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In this installment of the Lighting with Flash series, photographer and Strobist.com publisher David Hobby employs compact flash units to light an outdoor environmental portrait of a beekeeper and his bees. For the portrait, David balances the light from two strobes with late-afternoon sunshine, using a snap-on grid to focus the light from one strobe and adjusting his camera's white balance to add warmth to shade-lit skin tones.
Next, David addresses a more challenging subject: a humming hive of honeybees. Working quickly for obvious reasons, David uses his camera's automatic, through-the-lens (TTL) flash-exposure mode along with a ring-light adaptor for the strobe. The course concludes with some insights on David's approach to lighting and his choice of subject matter.
I am frankly a little iffy about speaking my head down in there. I have been shot at, so I am not scared to do things that are dangerous to take pictures. Jim You want to see bees. Male To the extent possible, yes sir. we could do right down, oh, that's the intake vent, anywhere on the ground, I can bend down and shoot them with no worries. Jim I want to get you one. Male Okay. Jim We'll go back to this one. Male Okay. Jim It's got lots of bees on it. Male Yep. Put them happy side up. Jim Alright. You move to where you want to be, and I'll. Male We can be, right down in there would be fine. Yep. Jim You don't care about the leaves? Male Oh no, I'm going to be in too close for that.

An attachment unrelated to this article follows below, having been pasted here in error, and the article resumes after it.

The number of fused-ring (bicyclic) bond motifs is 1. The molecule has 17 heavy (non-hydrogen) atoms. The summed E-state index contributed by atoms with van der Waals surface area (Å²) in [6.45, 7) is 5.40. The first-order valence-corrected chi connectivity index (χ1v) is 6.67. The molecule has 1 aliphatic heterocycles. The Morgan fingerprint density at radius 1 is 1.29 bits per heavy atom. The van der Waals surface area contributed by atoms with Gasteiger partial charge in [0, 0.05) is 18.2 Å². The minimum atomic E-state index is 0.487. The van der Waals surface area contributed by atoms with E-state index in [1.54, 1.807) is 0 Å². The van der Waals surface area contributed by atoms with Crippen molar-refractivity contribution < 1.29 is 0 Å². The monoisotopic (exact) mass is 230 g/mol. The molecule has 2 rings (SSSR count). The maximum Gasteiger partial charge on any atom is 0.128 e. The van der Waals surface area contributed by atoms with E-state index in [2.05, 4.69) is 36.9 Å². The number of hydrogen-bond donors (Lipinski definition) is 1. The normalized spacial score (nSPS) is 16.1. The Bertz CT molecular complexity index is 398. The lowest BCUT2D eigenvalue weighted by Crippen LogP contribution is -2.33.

Okay? Alright. We'll see if I, how stupid I am here, now. (SOUND) So it's very cool. I'm going to press my luck and go in nice and closely for the last one. (SOUND) We're good. Thank you sir.
This is cool. I'm still like a seven year old kid on, on new stuff sometimes but, this is everybody's nice and tech sharp.
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